This Kāpiti summer, let’s keep ourselves and each other safe – and look after the spaces and things that make Kāpiti such a great place to live and visit.
We should all feel safe at the beach.
Whether you're swimming, boating, fishing, walking the dog, riding the horse or lighting fires, find all you need to know about the rules and keeping safe – and how you can help look after our beaches.
Help keep each other safe at the beach, so we can all enjoy these beautiful spaces.
Water quality – is it safe to swim?
We monitor our beaches in partnership with Greater Wellington Regional Council.
Kāpiti's water is generally clean and safe for swimming and other water activities, but we recommend you check regularly if it's safe to swim, and it's always a good idea to wait 48 hours after heavy rain before you swim again.
Another great time to remember to check is when there hasn't been any rain in a while – so get in the habit of checking in each time you're planning water activities!
Did you know there are nine designated responsible camping sites along the Kāpiti Coast for campers with fully self-contained motorhomes to enjoy?
We welcome Responsible Camping, which is all about caring for our spectacular environment as much as we do. We monitor our responsible camping sites and ask campers follow our rules and be respectful of residents and other campers. Please, leave no trace, and help keep our communities and natural environment free from pollution and waste.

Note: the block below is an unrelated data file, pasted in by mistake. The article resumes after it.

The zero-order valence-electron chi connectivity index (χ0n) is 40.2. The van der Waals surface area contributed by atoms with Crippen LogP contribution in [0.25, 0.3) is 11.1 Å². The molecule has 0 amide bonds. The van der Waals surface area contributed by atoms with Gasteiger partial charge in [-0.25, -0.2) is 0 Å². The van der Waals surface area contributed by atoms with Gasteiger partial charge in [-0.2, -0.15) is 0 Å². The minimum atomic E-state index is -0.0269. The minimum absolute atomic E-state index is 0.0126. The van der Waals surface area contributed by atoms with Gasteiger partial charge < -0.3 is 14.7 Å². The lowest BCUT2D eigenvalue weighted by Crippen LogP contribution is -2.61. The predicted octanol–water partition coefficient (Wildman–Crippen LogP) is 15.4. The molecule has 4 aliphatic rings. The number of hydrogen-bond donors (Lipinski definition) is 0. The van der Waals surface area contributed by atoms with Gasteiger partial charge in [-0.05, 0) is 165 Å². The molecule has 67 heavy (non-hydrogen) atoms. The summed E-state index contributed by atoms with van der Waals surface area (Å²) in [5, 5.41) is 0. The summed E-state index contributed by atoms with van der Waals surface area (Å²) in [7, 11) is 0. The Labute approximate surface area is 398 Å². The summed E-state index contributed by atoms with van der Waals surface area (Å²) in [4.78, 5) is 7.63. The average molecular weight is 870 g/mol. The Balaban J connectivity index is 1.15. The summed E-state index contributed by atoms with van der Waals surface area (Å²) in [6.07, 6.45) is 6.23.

Doing my bit to keep Kāpiti beautiful
Our community has amazing outdoor spaces in Kāpiti to enjoy summer – get out there and enjoy them!
We need your help to maintain this natural beauty, and to keep our spaces safe and clean for everyone to enjoy now, and in generations to come. Check out our website for how you can help protect these amazing spaces.
Keeping your pooch safe this summer
Summer's a great time to get out and about with our furry friends, enjoying all that Kāpiti has to offer – so we have some tips on how you can keep your dog safe this summer.
Pools and spas
Thinking about buying a portable pool for the summer?
Government legislation requires residential pools (including portable pools) that are filled or partly filled with water must have physical barriers so unsupervised children under five years can't access them. This applies to pools that can be filled with water to 400mm or more.
You can contact us before erecting a pool or spa to check if you need a building consent for a pool barrier.